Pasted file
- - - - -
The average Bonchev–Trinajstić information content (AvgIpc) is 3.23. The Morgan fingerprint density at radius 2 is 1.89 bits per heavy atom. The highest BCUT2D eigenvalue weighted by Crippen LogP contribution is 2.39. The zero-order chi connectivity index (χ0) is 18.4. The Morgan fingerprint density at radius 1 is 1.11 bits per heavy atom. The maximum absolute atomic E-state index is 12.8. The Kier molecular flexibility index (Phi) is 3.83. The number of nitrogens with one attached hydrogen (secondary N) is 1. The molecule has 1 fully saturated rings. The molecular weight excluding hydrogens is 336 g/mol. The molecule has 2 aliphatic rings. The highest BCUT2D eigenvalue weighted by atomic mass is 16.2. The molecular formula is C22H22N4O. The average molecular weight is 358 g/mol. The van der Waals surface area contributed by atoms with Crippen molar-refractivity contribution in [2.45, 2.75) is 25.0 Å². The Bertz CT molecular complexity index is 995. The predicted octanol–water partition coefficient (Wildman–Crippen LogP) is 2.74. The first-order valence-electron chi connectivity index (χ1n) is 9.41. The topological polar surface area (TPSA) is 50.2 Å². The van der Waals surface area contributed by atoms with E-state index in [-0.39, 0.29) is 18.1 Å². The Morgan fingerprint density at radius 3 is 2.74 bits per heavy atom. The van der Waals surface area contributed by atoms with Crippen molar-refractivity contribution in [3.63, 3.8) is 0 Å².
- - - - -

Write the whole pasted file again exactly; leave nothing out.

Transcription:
The average Bonchev–Trinajstić information content (AvgIpc) is 3.23. The Morgan fingerprint density at radius 2 is 1.89 bits per heavy atom. The highest BCUT2D eigenvalue weighted by Crippen LogP contribution is 2.39. The zero-order chi connectivity index (χ0) is 18.4. The Morgan fingerprint density at radius 1 is 1.11 bits per heavy atom. The maximum absolute atomic E-state index is 12.8. The Kier molecular flexibility index (Phi) is 3.83. The number of nitrogens with one attached hydrogen (secondary N) is 1. The molecule has 1 fully saturated rings. The molecular weight excluding hydrogens is 336 g/mol. The molecule has 2 aliphatic rings. The highest BCUT2D eigenvalue weighted by atomic mass is 16.2. The molecular formula is C22H22N4O. The average molecular weight is 358 g/mol. The van der Waals surface area contributed by atoms with Crippen molar-refractivity contribution in [2.45, 2.75) is 25.0 Å². The Bertz CT molecular complexity index is 995. The predicted octanol–water partition coefficient (Wildman–Crippen LogP) is 2.74. The first-order valence-electron chi connectivity index (χ1n) is 9.41. The topological polar surface area (TPSA) is 50.2 Å². The van der Waals surface area contributed by atoms with E-state index in [-0.39, 0.29) is 18.1 Å². The Morgan fingerprint density at radius 3 is 2.74 bits per heavy atom. The van der Waals surface area contributed by atoms with Crippen molar-refractivity contribution in [3.63, 3.8) is 0 Å².